Uber Technologies Inc. reported a wider loss for the third quarter, offering a stark reminder of the challenges facing its business even after winning a political victory in California this week.
The chief executive officer, Dara Khosrowshahi, tried to reassure investors on a conference call Thursday that the company has a path to profitability. He’s confident Uber will achieve its goal of a quarterly adjusted profit by the end of next year and that the delivery business would reverse its losses next year, too, Khosrowshahi said.
After an initial recoil to the financial report sent the stock falling as much as 5.9%, the CEO’s comments blunted some of the reaction. The shares were down about 1% by the end of the conference call.
The third-quarter loss, excluding interest, taxes and other expenses, deepened to $625 million, though it was roughly in line with an average of analysts’ estimates compiled by Bloomberg. The loss narrowed from the previous quarter.
The coronavirus pandemic continues to limit travel spending. Sales for the ride-hailing company declined 18% to $3.1 billion, better than analysts expected.
The prospects for the business would be much worse if Uber hadn’t won a reprieve Tuesday from voters in California. The winning ballot measure, Proposition 22, will exempt Uber and other gig economy companies from a state law that sought to reclassify their drivers as employees. Uber contributed more than $57 million to the ballot initiative, helping make it the most expensive in state history.
Uber’s win at the polls sent the shares surging. Khosrowshahi suggested on the conference call that Uber would use a similar playbook in other states as it did in California. Policymakers in Illinois, New York and elsewhere have been considering stronger labor protections.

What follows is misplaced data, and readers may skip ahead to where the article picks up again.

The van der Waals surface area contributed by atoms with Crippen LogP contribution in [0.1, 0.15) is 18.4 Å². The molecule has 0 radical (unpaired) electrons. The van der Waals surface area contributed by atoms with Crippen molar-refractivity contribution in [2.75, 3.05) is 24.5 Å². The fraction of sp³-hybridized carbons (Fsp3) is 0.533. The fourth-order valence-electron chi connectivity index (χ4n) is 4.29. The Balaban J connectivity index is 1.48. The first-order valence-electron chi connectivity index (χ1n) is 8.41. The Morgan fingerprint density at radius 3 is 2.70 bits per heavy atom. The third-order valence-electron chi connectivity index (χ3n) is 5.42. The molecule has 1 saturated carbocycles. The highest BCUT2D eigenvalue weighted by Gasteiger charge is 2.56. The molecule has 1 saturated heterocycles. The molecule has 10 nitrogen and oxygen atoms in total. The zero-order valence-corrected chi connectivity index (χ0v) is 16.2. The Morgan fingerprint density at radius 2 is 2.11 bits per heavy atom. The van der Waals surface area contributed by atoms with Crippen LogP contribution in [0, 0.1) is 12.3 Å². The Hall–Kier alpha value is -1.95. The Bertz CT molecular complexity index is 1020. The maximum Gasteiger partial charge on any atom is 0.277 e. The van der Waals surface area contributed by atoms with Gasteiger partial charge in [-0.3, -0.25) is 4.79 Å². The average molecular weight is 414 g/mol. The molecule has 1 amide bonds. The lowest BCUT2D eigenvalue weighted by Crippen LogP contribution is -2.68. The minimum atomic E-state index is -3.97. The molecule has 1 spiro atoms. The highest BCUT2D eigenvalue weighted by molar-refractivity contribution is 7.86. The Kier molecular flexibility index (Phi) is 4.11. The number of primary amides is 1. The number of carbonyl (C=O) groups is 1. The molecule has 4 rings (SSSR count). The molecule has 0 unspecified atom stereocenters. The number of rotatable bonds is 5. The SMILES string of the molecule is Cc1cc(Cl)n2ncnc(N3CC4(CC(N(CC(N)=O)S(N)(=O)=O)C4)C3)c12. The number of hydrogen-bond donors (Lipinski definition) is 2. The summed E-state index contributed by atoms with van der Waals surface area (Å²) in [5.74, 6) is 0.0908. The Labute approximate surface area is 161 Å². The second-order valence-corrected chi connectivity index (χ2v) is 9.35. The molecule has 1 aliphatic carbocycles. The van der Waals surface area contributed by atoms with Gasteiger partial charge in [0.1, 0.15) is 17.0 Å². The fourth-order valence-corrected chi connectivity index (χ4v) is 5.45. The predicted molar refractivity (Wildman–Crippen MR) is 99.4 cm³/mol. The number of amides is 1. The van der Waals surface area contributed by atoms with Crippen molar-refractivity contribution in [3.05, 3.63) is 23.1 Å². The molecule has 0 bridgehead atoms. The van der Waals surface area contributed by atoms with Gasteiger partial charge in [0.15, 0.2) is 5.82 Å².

The California measure sets minimum pay restrictions and gives drivers select perks, such as a health insurance stipend. Those will have an $18 million impact on adjusted earnings for Uber in 2022 compared with $91 million if the company were required to reclassify workers, according to a report by Morgan Stanley. Uber expects to raise fares by about 5% in California to help offset costs related to Prop 22, Nelson Chai, the chief financial officer, said on the conference call.
The adjusted loss in the third quarter, an increase of $40 million from last year, doesn’t account for an array of one-off expenses. Those include Covid-19 response and efforts to promote the California ballot measure. The net loss was $1.1 billion. Uber ended the quarter with $6.15 billion in cash, down from $10.9 billion at the end of last year.
Delivery continues to benefit from the pandemic. Sales for that division increased 125% in the third quarter, exceeding estimates of 113%. The segment is mostly meal delivery, although newer, lower-margin categories including groceries, prescriptions and packages are also included. Uber suggested delivery could emerge from the pandemic as big or bigger than ride-hailing,.
The performance of Uber’s main business in each region mirrored the spread of the virus and government response there. Revenue surged in Asia but declined in Latin America. Sales from Uber’s largest market, the U.S. and Canada, decreased 30%. “The U.S. has been an overall drag on our global recovery,” Khosrowshahi said.
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